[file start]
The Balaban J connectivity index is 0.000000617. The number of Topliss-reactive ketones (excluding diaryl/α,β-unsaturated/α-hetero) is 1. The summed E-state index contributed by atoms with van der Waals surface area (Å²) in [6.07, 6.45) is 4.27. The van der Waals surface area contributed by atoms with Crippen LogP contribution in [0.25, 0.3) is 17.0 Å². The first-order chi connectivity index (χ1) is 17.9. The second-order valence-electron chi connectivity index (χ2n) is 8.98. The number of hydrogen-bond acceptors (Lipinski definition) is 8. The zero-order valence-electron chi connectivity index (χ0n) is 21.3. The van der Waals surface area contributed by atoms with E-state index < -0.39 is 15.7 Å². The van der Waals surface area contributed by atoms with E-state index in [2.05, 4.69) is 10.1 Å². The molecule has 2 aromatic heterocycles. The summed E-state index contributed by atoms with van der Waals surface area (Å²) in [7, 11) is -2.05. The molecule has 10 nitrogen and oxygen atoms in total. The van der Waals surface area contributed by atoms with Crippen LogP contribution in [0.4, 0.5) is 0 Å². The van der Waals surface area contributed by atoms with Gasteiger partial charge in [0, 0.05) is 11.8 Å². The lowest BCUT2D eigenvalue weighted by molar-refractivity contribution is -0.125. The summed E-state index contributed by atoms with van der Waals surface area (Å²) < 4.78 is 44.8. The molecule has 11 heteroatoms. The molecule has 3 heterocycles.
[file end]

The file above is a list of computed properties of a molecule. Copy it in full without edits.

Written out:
The Balaban J connectivity index is 0.000000617. The number of Topliss-reactive ketones (excluding diaryl/α,β-unsaturated/α-hetero) is 1. The summed E-state index contributed by atoms with van der Waals surface area (Å²) in [6.07, 6.45) is 4.27. The van der Waals surface area contributed by atoms with Crippen LogP contribution in [0.25, 0.3) is 17.0 Å². The first-order chi connectivity index (χ1) is 17.9. The second-order valence-electron chi connectivity index (χ2n) is 8.98. The number of hydrogen-bond acceptors (Lipinski definition) is 8. The zero-order valence-electron chi connectivity index (χ0n) is 21.3. The van der Waals surface area contributed by atoms with E-state index < -0.39 is 15.7 Å². The van der Waals surface area contributed by atoms with E-state index in [2.05, 4.69) is 10.1 Å². The molecule has 2 aromatic heterocycles. The summed E-state index contributed by atoms with van der Waals surface area (Å²) in [7, 11) is -2.05. The molecule has 10 nitrogen and oxygen atoms in total. The van der Waals surface area contributed by atoms with Crippen LogP contribution in [0.4, 0.5) is 0 Å². The van der Waals surface area contributed by atoms with Gasteiger partial charge in [0, 0.05) is 11.8 Å². The lowest BCUT2D eigenvalue weighted by molar-refractivity contribution is -0.125. The summed E-state index contributed by atoms with van der Waals surface area (Å²) < 4.78 is 44.8. The molecule has 11 heteroatoms. The molecule has 3 heterocycles.